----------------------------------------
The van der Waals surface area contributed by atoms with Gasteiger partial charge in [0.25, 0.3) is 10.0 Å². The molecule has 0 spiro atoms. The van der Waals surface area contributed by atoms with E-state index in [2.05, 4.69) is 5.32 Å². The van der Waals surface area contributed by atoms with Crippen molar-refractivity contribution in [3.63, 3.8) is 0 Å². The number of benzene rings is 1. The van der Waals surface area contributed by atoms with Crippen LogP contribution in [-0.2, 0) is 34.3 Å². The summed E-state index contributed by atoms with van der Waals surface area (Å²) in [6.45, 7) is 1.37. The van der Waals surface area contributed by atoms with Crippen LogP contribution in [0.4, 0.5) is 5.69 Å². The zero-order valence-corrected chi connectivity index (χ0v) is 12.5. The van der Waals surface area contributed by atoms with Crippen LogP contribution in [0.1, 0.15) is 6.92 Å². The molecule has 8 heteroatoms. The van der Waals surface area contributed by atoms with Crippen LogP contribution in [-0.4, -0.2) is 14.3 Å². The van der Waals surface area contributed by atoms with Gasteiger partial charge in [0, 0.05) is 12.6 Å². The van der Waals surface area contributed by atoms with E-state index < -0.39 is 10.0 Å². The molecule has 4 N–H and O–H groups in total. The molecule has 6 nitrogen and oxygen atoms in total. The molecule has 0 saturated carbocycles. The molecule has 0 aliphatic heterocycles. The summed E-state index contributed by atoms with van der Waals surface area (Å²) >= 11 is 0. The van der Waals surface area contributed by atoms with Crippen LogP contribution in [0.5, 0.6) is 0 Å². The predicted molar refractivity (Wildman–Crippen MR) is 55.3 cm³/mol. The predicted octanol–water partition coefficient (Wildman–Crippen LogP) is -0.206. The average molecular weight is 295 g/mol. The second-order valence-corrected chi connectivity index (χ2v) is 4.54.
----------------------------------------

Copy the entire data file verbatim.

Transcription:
The van der Waals surface area contributed by atoms with Gasteiger partial charge in [0.25, 0.3) is 10.0 Å². The molecule has 0 spiro atoms. The van der Waals surface area contributed by atoms with E-state index in [2.05, 4.69) is 5.32 Å². The van der Waals surface area contributed by atoms with Crippen molar-refractivity contribution in [3.63, 3.8) is 0 Å². The number of benzene rings is 1. The van der Waals surface area contributed by atoms with Crippen LogP contribution in [-0.2, 0) is 34.3 Å². The summed E-state index contributed by atoms with van der Waals surface area (Å²) in [6.45, 7) is 1.37. The van der Waals surface area contributed by atoms with Crippen LogP contribution in [0.4, 0.5) is 5.69 Å². The zero-order valence-corrected chi connectivity index (χ0v) is 12.5. The van der Waals surface area contributed by atoms with Crippen LogP contribution in [0.1, 0.15) is 6.92 Å². The molecule has 8 heteroatoms. The van der Waals surface area contributed by atoms with Crippen LogP contribution in [-0.4, -0.2) is 14.3 Å². The van der Waals surface area contributed by atoms with Gasteiger partial charge in [0, 0.05) is 12.6 Å². The van der Waals surface area contributed by atoms with E-state index < -0.39 is 10.0 Å². The molecule has 4 N–H and O–H groups in total. The molecule has 6 nitrogen and oxygen atoms in total. The molecule has 0 saturated carbocycles. The molecule has 0 aliphatic heterocycles. The summed E-state index contributed by atoms with van der Waals surface area (Å²) >= 11 is 0. The van der Waals surface area contributed by atoms with Crippen LogP contribution in [0.5, 0.6) is 0 Å². The predicted molar refractivity (Wildman–Crippen MR) is 55.3 cm³/mol. The predicted octanol–water partition coefficient (Wildman–Crippen LogP) is -0.206. The average molecular weight is 295 g/mol. The second-order valence-corrected chi connectivity index (χ2v) is 4.54.